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IELTS Teacher e-newsletter – October 2019

Extensive reading in the EFL/ESL classroom

Reading is an important receptive skill that any language learner needs to develop to attain proficiency in a language. In any course on language learning, teachers and learners spend several hours on learning how to read. There are many techniques ranging from reading aloud to silent reading or slow reading to fast reading. Most importantly, reading can be a means to intrinsically develop productive skills, both speaking and writing, and also to acquire an implicit understanding of grammar This can be achieved more comprehensively through extensive reading than only through intensive reading in the classroom In ESL or EFL teaching, one of the oft-cited points is that there is lack of proper exposure to English language in actual usage. Usually, in EFL contexts such as in India or China, it is only the English teacher or the English textbook that is the sole means of exposure to language that the learners have; as they have their mother tongue which is more widely used for all other purposes. This is where extensive reading could be of great help to language learners – in providing that much needed exposure to different styles and usage of the English language in real life. The advocates of use of “realia” or “authentic material” in the English textbook talk of exposing the learner to the use of the English language in the real world. If only we could do that through extensive reading, there would be limitless exposure to the English language – as much as the learner wants and more!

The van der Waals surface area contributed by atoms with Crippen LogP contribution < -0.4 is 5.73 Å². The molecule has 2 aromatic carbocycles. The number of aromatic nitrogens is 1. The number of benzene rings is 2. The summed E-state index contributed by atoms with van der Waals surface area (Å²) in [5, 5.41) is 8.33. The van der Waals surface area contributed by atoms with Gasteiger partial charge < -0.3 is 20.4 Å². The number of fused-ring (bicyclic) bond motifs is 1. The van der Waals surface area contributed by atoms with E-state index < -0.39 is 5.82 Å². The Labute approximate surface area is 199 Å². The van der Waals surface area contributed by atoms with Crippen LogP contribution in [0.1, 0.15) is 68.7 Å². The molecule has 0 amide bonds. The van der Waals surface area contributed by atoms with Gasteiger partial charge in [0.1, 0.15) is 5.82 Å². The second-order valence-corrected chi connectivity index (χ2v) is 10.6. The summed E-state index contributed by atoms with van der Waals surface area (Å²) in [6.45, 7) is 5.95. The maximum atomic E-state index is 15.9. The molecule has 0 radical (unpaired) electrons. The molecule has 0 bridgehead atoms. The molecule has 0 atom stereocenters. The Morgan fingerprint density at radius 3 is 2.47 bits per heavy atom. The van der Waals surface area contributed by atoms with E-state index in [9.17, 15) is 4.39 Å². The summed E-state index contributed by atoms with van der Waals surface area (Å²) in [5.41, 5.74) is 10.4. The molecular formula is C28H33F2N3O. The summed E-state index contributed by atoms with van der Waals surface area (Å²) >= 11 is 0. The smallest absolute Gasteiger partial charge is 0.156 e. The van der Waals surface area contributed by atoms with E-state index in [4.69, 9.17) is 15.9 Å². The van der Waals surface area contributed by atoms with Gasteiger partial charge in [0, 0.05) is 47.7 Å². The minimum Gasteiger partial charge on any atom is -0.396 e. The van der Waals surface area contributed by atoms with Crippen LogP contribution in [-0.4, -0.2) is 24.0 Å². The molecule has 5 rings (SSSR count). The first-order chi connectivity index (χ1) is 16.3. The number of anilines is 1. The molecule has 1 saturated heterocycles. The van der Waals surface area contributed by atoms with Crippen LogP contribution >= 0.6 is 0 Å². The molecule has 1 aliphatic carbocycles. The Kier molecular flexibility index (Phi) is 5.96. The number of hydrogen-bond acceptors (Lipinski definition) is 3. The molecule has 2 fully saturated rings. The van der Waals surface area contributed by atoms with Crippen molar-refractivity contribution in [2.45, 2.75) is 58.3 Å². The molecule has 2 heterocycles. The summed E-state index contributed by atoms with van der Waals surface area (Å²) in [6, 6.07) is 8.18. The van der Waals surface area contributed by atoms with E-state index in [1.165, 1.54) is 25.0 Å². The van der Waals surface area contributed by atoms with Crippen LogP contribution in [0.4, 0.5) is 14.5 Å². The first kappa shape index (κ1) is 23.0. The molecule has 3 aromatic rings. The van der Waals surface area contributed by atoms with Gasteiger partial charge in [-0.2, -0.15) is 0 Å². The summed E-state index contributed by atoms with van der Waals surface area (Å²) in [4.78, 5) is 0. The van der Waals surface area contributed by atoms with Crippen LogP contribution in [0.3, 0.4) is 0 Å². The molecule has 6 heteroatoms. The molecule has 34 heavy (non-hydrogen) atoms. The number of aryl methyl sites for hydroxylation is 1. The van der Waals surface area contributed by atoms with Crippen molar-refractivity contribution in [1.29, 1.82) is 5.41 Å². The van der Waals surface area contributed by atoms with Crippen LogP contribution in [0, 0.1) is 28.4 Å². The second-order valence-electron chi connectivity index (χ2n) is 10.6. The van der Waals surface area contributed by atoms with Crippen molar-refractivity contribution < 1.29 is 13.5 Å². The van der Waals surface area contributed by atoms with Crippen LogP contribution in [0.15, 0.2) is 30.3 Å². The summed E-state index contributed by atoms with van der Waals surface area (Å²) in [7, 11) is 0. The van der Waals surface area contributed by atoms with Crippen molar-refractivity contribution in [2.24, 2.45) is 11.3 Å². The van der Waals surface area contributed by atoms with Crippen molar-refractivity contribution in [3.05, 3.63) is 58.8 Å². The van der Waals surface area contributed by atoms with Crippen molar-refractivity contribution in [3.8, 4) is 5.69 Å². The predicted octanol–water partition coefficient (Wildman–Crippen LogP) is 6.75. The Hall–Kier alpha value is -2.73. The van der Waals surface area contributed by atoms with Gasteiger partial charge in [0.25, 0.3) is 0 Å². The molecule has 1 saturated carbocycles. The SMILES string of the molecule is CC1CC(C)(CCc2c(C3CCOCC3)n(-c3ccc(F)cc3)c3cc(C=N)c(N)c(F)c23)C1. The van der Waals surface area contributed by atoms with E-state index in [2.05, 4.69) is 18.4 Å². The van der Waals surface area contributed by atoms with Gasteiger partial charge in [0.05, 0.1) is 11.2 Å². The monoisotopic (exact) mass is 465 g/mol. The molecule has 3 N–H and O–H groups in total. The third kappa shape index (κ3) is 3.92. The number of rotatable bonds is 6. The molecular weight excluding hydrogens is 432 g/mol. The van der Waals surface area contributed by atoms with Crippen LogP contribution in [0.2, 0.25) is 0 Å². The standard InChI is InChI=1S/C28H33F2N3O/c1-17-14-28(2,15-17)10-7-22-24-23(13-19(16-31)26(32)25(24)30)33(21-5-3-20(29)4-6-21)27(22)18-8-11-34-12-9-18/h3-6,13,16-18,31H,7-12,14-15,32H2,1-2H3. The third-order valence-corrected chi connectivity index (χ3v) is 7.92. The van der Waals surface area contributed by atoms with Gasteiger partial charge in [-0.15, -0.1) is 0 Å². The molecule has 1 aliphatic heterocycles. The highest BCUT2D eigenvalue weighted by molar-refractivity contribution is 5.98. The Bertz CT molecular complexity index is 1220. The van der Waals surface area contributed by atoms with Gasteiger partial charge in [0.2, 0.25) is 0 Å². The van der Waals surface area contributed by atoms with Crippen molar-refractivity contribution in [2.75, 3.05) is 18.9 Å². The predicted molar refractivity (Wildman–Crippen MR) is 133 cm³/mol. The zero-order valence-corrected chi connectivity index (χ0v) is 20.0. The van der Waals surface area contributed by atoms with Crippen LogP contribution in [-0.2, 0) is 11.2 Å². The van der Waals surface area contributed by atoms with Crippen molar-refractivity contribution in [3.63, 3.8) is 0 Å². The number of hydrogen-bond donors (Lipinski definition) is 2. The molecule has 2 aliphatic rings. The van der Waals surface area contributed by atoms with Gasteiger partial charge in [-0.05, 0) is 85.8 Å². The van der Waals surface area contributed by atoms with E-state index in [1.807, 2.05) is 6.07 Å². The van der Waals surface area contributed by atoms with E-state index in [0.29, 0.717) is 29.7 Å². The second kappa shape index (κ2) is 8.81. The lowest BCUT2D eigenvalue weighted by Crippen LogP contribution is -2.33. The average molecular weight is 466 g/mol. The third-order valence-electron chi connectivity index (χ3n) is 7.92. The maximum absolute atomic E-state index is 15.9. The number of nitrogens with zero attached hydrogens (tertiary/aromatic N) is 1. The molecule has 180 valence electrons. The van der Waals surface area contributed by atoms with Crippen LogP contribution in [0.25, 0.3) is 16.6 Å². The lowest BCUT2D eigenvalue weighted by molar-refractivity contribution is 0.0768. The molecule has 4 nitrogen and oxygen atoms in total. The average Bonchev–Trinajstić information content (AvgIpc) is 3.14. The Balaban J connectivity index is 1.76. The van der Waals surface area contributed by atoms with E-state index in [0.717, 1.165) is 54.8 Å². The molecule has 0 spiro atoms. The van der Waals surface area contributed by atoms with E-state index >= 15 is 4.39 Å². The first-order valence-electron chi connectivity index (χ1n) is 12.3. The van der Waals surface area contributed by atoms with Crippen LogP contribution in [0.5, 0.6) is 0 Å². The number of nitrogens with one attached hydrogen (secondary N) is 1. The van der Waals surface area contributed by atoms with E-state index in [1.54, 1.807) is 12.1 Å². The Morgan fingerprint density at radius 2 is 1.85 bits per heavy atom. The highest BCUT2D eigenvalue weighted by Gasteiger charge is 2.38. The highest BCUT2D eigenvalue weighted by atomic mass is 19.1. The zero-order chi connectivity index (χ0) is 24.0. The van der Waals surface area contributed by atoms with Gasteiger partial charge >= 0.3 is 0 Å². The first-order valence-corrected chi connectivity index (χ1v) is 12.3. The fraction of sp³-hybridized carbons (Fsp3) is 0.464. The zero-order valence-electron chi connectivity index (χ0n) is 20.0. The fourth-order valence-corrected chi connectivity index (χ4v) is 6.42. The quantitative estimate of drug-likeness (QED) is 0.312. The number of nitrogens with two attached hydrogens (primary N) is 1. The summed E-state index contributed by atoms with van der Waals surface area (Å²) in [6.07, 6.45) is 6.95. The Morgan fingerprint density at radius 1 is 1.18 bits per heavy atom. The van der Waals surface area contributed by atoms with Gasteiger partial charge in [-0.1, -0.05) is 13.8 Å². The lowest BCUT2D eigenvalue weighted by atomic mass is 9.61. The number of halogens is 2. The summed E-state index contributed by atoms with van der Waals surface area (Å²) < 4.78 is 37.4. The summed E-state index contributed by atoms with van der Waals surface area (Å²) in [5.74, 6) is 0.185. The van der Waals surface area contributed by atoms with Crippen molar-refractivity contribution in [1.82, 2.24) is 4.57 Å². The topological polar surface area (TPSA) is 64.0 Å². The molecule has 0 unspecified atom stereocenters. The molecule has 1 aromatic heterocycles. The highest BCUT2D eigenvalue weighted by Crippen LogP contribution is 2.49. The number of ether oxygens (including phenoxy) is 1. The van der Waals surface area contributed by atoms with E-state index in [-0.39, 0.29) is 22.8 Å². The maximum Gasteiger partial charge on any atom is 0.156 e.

The learner in an ESL or EFL context is always also someone who has some other language as their mother tongue. They may have had education or might be going through education in their mother tongue simultaneously while learning English. So, extensive reading might not be entirely new to these learners, as they could already be reading for pleasure in their mother tongue. For instance, I have seen a number of students in China reading the Chinese translations of the Victorian classics such as Pride and Prejudice or Jane Eyre. So, they indeed do extensive reading! But why not in English? Is that where the English teacher has a role to play?